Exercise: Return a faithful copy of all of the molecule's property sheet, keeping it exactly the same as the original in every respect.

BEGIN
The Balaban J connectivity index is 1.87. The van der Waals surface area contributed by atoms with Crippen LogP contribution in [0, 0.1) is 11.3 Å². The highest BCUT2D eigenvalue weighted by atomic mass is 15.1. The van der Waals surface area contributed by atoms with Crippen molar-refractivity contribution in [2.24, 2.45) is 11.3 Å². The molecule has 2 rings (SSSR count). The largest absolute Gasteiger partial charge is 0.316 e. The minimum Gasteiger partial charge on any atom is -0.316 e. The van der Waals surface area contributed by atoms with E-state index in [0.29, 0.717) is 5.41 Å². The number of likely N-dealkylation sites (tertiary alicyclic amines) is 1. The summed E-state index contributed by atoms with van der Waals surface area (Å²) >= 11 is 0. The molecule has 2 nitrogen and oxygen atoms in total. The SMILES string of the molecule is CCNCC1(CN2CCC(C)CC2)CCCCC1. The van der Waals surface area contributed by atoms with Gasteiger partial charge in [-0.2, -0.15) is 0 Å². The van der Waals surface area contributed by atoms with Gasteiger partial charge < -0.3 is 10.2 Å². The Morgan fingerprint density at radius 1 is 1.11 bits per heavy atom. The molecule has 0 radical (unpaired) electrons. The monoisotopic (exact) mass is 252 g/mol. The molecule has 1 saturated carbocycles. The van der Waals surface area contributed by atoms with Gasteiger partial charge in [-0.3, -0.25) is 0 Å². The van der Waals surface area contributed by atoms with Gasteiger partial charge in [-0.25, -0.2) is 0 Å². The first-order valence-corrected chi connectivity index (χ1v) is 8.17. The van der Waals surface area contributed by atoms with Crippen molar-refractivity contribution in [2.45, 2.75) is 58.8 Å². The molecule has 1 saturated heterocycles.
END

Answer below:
The Balaban J connectivity index is 1.87. The van der Waals surface area contributed by atoms with Crippen LogP contribution in [0, 0.1) is 11.3 Å². The highest BCUT2D eigenvalue weighted by atomic mass is 15.1. The van der Waals surface area contributed by atoms with Crippen molar-refractivity contribution in [2.24, 2.45) is 11.3 Å². The molecule has 2 rings (SSSR count). The largest absolute Gasteiger partial charge is 0.316 e. The minimum Gasteiger partial charge on any atom is -0.316 e. The van der Waals surface area contributed by atoms with E-state index in [0.29, 0.717) is 5.41 Å². The number of likely N-dealkylation sites (tertiary alicyclic amines) is 1. The summed E-state index contributed by atoms with van der Waals surface area (Å²) >= 11 is 0. The molecule has 2 nitrogen and oxygen atoms in total. The SMILES string of the molecule is CCNCC1(CN2CCC(C)CC2)CCCCC1. The van der Waals surface area contributed by atoms with Gasteiger partial charge in [-0.2, -0.15) is 0 Å². The van der Waals surface area contributed by atoms with Gasteiger partial charge < -0.3 is 10.2 Å². The Morgan fingerprint density at radius 1 is 1.11 bits per heavy atom. The molecule has 0 radical (unpaired) electrons. The monoisotopic (exact) mass is 252 g/mol. The molecule has 1 saturated carbocycles. The van der Waals surface area contributed by atoms with Gasteiger partial charge in [-0.3, -0.25) is 0 Å². The van der Waals surface area contributed by atoms with Gasteiger partial charge in [-0.25, -0.2) is 0 Å². The first-order valence-corrected chi connectivity index (χ1v) is 8.17. The van der Waals surface area contributed by atoms with Crippen molar-refractivity contribution in [2.45, 2.75) is 58.8 Å². The molecule has 1 saturated heterocycles.